Well, this will be an interesting E3.
E3 is the marquee event in the gaming calendar. It’s the one time of year when all eyes look to what the industry – and video games in general – has to offer. However, when publishers the size of Activision and EA opt out, and Nintendo decides to show up with just one game, it’s almost certain to have an impact. But how significant will it be?
Nintendo’s decision is part of their broader strategy to duck out of the console arms race until next year. However, only having one game on show is problematic. The likelihood is that the new Legend of Zelda game will impress, but the knock-on effect is that this year’s E3 will be much lighter on content than is usual. Nintendo’s E3 showings, whether good or bad, are always a draw for attendees and never fail to provide the press with thousands of column inches.
EA’s departure from the expo, although a surprise, doesn’t mean they will be absent from the E3 discussion. They are holding their own event, EA Play, at the same time and will host a media briefing on the Sunday before E3. This approach is enough to ensure that they are part of the conversation without actually having to go to the party. This is a problem for E3 organisers, the Electronic Software Association (ESA), who will effectively have EA – and Activision, to name two – riding on their coat tails.
In many ways it’s Nintendo who have led the charge on this approach. When they first announced that they would eschew the traditional E3 media briefing in 2014 it was put down to their struggles with the Wii U. As it turns out, Nintendo’s digital broadcasts have become a highly effective method of controlled marketing communication. With slick production values and content full of knowing humour they are a far cry from Nintendo’s often awkward live E3 briefings of the past.
Nintendo’s E3 digital events have side-stepped traditional media channels by speaking directly to an audience in their own language. And – in a physical sense – this is what EA are doing too. They are bringing their message to a smaller but no less dedicated community at event where their games are the sole focus. They won’t have to compete with Square-Enix or Warner Bros or Ubisoft, or the general chaos of the E3 hullabaloo.
The problem for E3 is that it’s become caught between a rock and a hard place. It’s position as a venue for buyers and sellers to meet and for business to be done, seems secure but this sits uneasily against a media and consumer landscape that is constantly evolving and screaming for inclusion.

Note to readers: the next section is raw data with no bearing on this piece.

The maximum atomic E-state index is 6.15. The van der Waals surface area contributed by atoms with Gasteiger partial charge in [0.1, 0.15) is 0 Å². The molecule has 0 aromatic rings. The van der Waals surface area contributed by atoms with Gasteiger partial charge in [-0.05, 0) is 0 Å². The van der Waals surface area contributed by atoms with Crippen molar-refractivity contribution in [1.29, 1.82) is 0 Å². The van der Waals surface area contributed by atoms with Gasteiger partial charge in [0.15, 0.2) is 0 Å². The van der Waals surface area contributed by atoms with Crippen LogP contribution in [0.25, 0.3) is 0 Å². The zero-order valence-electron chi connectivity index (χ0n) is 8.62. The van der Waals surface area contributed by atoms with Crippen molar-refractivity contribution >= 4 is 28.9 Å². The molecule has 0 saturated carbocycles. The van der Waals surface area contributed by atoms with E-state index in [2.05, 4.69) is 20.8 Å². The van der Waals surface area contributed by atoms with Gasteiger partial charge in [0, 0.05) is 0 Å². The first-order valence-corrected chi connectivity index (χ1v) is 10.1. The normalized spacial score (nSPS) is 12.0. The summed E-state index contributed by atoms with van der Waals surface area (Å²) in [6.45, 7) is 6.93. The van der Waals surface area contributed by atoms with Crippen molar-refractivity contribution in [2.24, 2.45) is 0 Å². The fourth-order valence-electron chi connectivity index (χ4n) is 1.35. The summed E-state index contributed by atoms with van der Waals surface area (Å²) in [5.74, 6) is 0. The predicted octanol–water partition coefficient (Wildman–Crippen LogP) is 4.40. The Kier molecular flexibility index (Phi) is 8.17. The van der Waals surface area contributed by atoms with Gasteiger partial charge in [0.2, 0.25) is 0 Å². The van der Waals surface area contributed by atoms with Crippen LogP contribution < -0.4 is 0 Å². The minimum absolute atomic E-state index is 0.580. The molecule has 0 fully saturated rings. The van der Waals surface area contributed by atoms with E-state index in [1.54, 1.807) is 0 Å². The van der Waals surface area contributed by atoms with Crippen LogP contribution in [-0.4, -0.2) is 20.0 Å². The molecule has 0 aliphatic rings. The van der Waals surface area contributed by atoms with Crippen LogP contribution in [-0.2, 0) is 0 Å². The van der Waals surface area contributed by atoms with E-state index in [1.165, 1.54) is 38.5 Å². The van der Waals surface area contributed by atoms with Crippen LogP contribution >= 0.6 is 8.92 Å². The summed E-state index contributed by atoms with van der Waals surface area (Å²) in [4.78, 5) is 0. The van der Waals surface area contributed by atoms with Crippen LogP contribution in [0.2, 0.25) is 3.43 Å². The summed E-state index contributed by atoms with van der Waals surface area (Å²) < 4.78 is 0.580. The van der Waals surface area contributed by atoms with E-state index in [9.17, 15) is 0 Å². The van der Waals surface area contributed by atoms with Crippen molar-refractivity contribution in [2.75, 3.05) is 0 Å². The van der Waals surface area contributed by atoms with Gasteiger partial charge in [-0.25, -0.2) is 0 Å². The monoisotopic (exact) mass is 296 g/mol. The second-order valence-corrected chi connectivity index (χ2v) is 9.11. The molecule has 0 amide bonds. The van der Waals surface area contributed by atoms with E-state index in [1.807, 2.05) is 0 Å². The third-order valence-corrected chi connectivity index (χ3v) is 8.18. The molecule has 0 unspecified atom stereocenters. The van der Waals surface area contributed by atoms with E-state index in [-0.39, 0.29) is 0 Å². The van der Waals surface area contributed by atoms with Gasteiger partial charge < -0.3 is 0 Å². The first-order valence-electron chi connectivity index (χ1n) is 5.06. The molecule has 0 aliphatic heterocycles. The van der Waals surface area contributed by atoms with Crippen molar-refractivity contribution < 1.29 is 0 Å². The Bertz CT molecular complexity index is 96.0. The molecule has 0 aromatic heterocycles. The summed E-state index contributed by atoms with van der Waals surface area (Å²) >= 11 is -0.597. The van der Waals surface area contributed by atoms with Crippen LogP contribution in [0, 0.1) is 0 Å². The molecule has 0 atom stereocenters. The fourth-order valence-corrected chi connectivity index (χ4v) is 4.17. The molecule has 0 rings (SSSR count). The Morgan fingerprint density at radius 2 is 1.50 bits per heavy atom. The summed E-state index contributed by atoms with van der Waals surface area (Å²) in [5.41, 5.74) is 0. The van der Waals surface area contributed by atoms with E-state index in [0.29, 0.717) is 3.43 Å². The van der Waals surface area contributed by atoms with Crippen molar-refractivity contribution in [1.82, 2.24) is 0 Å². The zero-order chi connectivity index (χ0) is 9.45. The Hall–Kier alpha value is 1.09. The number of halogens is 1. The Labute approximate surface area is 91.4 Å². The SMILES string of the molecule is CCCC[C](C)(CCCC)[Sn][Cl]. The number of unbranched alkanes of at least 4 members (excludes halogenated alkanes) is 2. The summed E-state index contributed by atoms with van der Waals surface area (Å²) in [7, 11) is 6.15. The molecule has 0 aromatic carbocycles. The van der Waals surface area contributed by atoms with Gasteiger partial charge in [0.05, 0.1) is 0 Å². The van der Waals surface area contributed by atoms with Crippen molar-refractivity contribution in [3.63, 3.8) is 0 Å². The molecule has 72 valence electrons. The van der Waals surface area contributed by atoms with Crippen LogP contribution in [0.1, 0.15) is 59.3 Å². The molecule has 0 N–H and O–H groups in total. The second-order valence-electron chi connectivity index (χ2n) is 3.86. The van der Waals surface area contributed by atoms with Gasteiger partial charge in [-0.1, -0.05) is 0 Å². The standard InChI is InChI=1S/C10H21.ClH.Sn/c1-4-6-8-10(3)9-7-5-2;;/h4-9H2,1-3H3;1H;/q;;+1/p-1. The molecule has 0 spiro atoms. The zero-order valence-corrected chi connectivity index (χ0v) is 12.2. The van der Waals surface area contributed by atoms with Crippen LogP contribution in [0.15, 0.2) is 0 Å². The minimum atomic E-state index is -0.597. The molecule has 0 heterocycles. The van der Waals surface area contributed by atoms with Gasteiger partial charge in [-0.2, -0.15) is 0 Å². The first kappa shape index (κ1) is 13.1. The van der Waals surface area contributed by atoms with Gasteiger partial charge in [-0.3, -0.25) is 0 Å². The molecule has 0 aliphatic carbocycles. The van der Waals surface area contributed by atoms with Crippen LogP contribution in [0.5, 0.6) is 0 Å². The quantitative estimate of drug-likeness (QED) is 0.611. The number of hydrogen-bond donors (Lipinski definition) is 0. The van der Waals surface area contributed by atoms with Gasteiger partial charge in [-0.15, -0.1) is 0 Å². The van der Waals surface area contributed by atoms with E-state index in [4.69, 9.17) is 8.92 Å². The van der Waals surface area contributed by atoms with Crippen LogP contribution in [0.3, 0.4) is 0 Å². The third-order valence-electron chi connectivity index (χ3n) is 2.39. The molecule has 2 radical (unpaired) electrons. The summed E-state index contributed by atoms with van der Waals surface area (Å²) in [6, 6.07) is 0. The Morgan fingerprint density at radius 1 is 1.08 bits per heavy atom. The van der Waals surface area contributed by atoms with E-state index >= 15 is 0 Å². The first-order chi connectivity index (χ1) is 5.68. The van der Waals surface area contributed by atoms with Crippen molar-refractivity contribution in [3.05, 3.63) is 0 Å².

Social media has made marketers of us all and the press are increasingly becoming middlemen that big publishers believe they can do without. Endorsement from ‘real people’ can amplify and legitimise a marketing message just as much – if not more so – than traditional media coverage. The ESA needs to find a way of accommodating each of these audiences without losing the magic that makes E3, at its best, something to look forward to.
Events like PAX, Gamescom and the Tokyo Game Show give both the press and public the opportunity to attend. In contrast, E3 has always been an exclusive club, open only to industry employees and media. However, this week the ESA announced that it will also hold its own public event in the shape of E3 Live. It’s an admission from the ESA that things need to change and must be seen as a stepping stone to E3 proper becoming more accessible. If E3 Live is a success – and 20,000 people are expected to attend – it will be no surprise to see it absorbed into the main expo within a year or two. And if this happens the ESA will have a chance of tempting EA, Activision and Wargaming et al back to the fold.
The worst-case scenario for the ESA is for more publishers to go it alone, further reducing E3’s significance. Although one factor that may prevent this is the memory of 2007’s E3, which saw events distributed across a series of hotels in Santa Monica. It was good news for cab drivers but for no one else and the experiment was universally deemed a disaster.
For E3 to be at its best it needs to be big, it needs to feel important and it needs all publishers to want to be there. Opening the doors to the public – even in a limited fashion – is a step in the right direction.
This year’s E3 could go either way. Let’s hope that despite the absence of some big names it’s a good show. And let’s hope it serves as a reminder of why E3 is important and what we could lose if it continues to fragment.